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Journal Article

The role of syntactic structure in children's sentence comprehension: Evidence from the dative

MPS-Authors

Noble,  Claire L.
Max Planck Child Study Centre, Max Planck Institute for Evolutionary Anthropology, Max Planck Society;

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Rowland_Noble_2011.pdf
(Publisher version), 514KB

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Citation

Rowland, C. F., & Noble, C. L. (2011). The role of syntactic structure in children's sentence comprehension: Evidence from the dative. Language Learning and Development, 7(1), 55-75. doi:10.1080/15475441003769411.


Cite as: http://hdl.handle.net/11858/00-001M-0000-002B-4DD4-F
Abstract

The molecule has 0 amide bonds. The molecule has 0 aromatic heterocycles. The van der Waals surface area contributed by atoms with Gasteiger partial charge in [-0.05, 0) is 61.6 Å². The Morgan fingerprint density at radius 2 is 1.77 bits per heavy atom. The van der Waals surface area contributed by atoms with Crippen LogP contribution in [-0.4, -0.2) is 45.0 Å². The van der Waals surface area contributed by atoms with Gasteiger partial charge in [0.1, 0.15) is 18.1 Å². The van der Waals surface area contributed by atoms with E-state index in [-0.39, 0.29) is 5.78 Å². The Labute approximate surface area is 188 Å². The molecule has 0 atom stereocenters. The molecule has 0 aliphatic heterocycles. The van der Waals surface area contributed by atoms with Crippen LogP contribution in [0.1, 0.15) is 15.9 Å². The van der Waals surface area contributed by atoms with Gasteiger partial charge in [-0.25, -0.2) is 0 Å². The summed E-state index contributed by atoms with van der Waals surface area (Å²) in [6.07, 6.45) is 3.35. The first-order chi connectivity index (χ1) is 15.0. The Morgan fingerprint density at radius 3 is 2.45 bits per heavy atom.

Research has demonstrated that young children quickly acquire knowledge of how the structure of their language encodes meaning. However, this work focused on structurally simple transitives. The present studies investigate childrens' comprehension of the double object dative (e.g., I gave him the box) and the prepositional dative (e.g., I gave the box to him). In Study 1, 3- and 4-year-olds correctly preferred a transfer event reading of prepositional datives with novel verbs (e.g., I'm glorping the rabbit to the duck) but were unable to interpret double object datives (e.g., I'm glorping the duck the rabbit). In Studies 2 and 3, they were able to interpret both dative types when the nouns referring to the theme and recipient were canonically marked (Study 2; I'm glorping the rabbit to Duck) and, to a lesser extent, when they were distinctively but noncanonically marked (Study 3: I'm glorping rabbit to the Duck). Overall, the results suggest that English children have some verb-general knowledge of how dative syntax encodes meaning by 3 years of age, but successful comprehension may require the presence of additional surface cues.